A truly independent American production, Kid-Thing was produced, written, directed, recorded and shot by the Texan Zellner Brothers. And if one of them was a 10 year old girl, they would have taken the lead role as well, but seeing as they're not, the brothers instead play her father, Marvin, and his dumb ass sidekick Caleb.
Annie is a 10 year old girl living in a rundown Hicksville town somewhere in Texas. With no apparent friends and a father who pays little attention to her, she lives on a diet that consists almost entirely of sweets (breakfast is a big multicoloured bowl of them, with milk) and spends her days ambling through the streets and surrounding woodland, setting off firecrackers, pelting things at cars and various other acts of minor vandalism.
At first this looks like it's shaping up to be a southern fried American take on the social realist work of another hardworking pair of film making siblings, Belgium's Dardennes Brothers. But a couple of scenes in, things take a different turn when Annie stumbles across a hole in the ground and hears an old woman calling for help. She returns with food to feed the mysterious voice, who identifies herself as Esher, but refuses her pleas to help her get out of there.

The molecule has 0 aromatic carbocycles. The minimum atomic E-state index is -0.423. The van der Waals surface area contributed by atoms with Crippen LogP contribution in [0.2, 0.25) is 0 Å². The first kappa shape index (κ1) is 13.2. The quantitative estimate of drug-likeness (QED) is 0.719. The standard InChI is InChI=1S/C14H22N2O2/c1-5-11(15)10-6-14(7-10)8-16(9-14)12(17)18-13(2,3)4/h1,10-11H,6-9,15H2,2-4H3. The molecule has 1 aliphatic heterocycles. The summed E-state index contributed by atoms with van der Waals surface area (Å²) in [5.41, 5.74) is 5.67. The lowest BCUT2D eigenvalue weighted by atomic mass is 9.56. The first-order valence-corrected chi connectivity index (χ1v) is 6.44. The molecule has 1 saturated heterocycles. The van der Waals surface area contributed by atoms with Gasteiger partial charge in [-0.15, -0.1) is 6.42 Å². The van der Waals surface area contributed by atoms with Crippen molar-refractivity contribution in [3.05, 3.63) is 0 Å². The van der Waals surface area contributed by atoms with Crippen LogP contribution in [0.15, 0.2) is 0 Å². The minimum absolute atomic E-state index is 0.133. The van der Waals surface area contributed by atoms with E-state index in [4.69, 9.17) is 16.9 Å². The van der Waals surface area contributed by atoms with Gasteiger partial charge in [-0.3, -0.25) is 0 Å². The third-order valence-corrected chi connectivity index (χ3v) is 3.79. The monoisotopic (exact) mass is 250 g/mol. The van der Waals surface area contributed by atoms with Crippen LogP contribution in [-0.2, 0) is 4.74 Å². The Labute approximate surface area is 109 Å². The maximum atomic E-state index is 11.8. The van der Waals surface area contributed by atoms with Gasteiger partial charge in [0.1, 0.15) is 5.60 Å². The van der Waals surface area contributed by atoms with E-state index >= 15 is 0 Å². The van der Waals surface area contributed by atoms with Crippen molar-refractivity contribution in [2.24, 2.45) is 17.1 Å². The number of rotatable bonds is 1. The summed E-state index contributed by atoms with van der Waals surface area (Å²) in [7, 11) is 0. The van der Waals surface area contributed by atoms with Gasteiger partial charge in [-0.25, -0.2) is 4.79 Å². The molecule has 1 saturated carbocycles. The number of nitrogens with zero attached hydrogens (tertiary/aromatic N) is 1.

We are now in a quirky fairy tale world where everything is just a little off kilter. The brothers delight in scene after scene of unexpected comic moments that make ingenious use of the locations, props and people they had to hand – a rotting dead cow, a blind guitarist who can sing and play songs backwards (a Kings of Leon number, at a guess), a hypnotised chicken - and the little details - dead cockroaches on the windowsill, weeds sprouting through paving slabs, a tramp sleeping under newspaper at a bus stop. It's worth seeing just Annies unique sandwich making technique.
The brothers made a brave choice in casting Sydney Aguire as Annie, who doesn't fit the cute kid role that is normally required for this sort of thing. Instead we get a tomboyish force of nature with a cruel, destructive streak, but who is also sensitive enough to convey a whole host of emotions and to always keep us guessing as to what she will do next.
On the outskirts of Austin, 10-year-old Annie tears around on her BMX bike, hurls dough at cars, and smashes things up with her baseball bat. Her father, a goat farmer-cum-demolition derby driver, does little parenting. Annie has no friends her age, so her daily routine is filled with solitary mischief. Playing in the woods one day, she hears a woman's plaintive call for help from an abandoned well. Though Annie feels driven to visit the well daily, she is unsure about how to deal with the woman's plight.
Uploaded By: FREEMAN
November 21, 2020 at 03:08 AM